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S. J. Glover, T. Taylor, M. E. Molyneux; Abnormalities of Fundus Fluorescein Angiography in Cerebral Malaria - A Sequence of Vascular Changes. Invest. Ophthalmol. Vis. Sci. 2009;50(13):5415.
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To study the retinal circulation in children with malarial coma. The brain and retina are embryologically and structurally related. Previous studies in children with cerebral malaria have shown retinal changes to be prognostic and diagnostic. Study of the retina is the only way to visualise an infected CNS microvasculature in vivo.
With parental informed consent we performed fluorescein angiograms within 6 hours of admission on comatose children admitted with a clinical diagnosis of cerebral malaria during the malaria high transmission season jan-june 2008. Angiography was repeated if the child remained unconscious for 24 hours.
We studied 52 patients. In 2 patients vessel changes occurred in a sequence. On or soon after admission there were orange vessels the correlate of which on the angiogram was filling defects, which are lesions attached to the vessel wall and occupying part of the vessel lumen. By day 2 the orange vessels resolved leaving behind white vessels which were more limited in extent, the correlate of these white vessels was complete non perfusion of the vessel. Areas of retinal whitening present on day 1 became more obvious by day 2, these correlated to retinal non perfusion. By day 4 the retinal non perfusion had almost totally resolved. 4 unusually old patients had atypical retinal vessel whitening affecting the vessel wall along long segments. 3 of these 4 patients were HIV positive and the 4th had lost their mother and all siblings suggesting HIV (testing declined). The appearance in these 4 patients was similar to retinal vessel changes associated with syphilis in HIV positive adults, but reliable syphilis serology was not available. 2 patients had cystoid macular oedema [CMO] associated with multiple small leaks resolving in 2 days. 3 patients with gross leaking all died.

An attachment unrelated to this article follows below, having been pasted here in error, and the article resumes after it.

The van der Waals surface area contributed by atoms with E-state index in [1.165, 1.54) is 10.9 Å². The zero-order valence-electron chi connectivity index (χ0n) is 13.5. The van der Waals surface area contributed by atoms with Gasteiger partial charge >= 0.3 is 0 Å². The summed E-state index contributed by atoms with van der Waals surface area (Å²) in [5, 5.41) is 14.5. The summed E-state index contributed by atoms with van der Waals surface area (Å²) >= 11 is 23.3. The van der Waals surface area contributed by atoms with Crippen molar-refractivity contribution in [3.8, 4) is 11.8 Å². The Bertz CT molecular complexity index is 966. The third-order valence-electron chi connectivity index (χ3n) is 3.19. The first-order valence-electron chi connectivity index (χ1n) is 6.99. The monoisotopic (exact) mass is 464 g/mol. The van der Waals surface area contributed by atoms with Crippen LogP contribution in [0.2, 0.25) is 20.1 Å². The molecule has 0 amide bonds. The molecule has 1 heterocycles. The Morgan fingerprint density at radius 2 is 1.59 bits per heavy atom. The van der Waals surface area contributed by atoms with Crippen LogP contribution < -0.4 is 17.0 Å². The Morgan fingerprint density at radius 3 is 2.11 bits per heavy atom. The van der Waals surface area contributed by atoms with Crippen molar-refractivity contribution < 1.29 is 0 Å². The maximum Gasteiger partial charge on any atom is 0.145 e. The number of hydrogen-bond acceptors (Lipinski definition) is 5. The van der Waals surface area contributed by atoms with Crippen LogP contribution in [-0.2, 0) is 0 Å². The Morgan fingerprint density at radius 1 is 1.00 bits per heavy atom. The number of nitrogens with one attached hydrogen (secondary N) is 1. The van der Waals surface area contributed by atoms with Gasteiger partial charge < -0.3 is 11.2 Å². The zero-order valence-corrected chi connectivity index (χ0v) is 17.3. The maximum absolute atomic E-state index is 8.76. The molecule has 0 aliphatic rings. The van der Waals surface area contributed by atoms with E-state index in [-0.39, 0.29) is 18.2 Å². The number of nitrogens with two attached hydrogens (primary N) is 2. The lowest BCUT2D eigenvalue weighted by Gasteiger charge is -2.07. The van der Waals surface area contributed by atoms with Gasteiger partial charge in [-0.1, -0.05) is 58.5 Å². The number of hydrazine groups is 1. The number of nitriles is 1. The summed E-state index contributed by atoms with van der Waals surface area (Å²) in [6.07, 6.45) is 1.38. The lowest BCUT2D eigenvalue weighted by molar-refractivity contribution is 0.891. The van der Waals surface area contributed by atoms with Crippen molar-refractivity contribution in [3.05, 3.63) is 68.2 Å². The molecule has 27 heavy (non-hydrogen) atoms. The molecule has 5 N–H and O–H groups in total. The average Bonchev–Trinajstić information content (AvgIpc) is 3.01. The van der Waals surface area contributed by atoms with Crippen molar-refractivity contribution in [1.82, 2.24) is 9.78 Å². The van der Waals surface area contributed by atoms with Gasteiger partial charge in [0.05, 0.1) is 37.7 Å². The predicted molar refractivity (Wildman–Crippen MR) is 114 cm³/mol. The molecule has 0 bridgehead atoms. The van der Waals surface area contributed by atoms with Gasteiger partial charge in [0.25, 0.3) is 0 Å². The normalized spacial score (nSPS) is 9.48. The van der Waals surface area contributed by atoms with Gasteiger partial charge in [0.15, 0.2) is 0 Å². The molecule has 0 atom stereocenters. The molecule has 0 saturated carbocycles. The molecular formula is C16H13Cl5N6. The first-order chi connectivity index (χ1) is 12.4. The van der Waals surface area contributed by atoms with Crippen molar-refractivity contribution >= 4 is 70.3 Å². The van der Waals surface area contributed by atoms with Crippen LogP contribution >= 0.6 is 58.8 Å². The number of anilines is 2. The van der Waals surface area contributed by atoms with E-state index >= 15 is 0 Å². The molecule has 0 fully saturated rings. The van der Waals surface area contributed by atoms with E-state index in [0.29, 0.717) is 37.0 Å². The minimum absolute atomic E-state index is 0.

We suggest that intravascular filling defects represent parasitized red blood cells adhering to blood vessel walls [ sequestration]. The resolution of areas of retinal non perfusion raises the possibility that patients may be at risk of re-perfusion injury. A similar process within the brain could contribute to the neurological sequelae that occur in some patients. This risk applies to all survivors with significant areas of retinal whitening, not just those with the sequence of events detailed above. This possibility warrants further study, as protective agents given early in cerebral malaria could prevent later reperfusion injury. Additional infections, should be considered in patients with extensive vessel-wall whitening.
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